Betsy Graves Reyneau
Oil on canvas, 1943-44
National Portrait Gallery
A singer, actor, athlete, orator, and linguist, Paul Robeson was a man blessed with immense talent and intelligence. Educated at Rutgers and Columbia Law School, he began practicing law in 1923. His theatrical talents were so impressive that while he was still at Columbia, he was offered the lead role in the professional production of Taboo. After playing the lead in Eugene O'Neill's The Emperor Jones in 1924, his short career as a lawyer ended.
Betsy Graves Reyneau's portrait of Robeson portrays him in one of his greatest roles, that of Shakespeare's Othello. But his resentment of racial discrimination eventually led him into affiliations that many equated with Communism. As a result, during the militantly anti-Communist crusade that overtook this country following World War II, he was bitterly denounced, and his career came largely to an end. Even this portrait became an object of indignation. When the picture arrived in Boston in 1950, the mayor ordered it barred from the show.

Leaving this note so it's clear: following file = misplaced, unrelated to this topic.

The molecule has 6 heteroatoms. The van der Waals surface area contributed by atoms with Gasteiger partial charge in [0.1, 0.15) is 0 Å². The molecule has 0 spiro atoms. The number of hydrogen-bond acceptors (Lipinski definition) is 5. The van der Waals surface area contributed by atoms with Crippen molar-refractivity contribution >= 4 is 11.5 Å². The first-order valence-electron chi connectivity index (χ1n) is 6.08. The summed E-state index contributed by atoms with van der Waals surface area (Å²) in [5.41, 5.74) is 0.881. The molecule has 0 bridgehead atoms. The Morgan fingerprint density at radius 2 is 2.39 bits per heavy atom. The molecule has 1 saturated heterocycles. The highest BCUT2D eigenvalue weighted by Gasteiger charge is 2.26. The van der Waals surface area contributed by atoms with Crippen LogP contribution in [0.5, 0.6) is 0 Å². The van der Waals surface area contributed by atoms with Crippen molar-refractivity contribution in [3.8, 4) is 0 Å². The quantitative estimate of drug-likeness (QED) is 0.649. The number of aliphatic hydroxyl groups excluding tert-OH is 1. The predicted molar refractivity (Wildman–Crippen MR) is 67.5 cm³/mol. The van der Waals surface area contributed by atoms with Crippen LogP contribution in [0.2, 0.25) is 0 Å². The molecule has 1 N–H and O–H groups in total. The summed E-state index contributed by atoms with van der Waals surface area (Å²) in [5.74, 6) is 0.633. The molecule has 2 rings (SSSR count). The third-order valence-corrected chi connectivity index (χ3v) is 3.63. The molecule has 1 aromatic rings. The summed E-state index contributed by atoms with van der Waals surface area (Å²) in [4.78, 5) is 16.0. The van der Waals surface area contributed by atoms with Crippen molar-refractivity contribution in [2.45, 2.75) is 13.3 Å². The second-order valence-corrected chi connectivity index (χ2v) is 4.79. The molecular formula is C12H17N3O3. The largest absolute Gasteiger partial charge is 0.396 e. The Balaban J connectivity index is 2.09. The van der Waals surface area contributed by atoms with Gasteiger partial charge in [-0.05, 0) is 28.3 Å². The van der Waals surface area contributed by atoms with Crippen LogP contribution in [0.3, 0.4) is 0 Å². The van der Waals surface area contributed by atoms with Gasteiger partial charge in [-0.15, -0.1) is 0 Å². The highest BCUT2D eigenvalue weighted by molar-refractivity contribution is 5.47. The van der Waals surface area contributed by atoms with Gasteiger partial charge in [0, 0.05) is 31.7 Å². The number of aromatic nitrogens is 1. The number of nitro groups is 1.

That same year, after Robeson's passport was revoked by the State Department, the Harmon Foundation succumbed to public pressure and permanently removed the Robeson portrait from the exhibition. Director Mary Beattie Brady said, "I hope the time will come when it will be practical to again emphasize Mr. Robeson's achievements as a singer and an actor, and if later events prove him to be a true patriot of this country . . . the portrait will be available. . . . My decision is based on the fundamental purpose of the exhibit which was to reflect American leadership of the highest type in terms of Americans of Negro Ancestry."
Unfortunately, the exhibition was dismantled in 1954, four years before the State Department, under worldwide pressure and protest and following a Supreme Court ruling, returned Robeson's passport.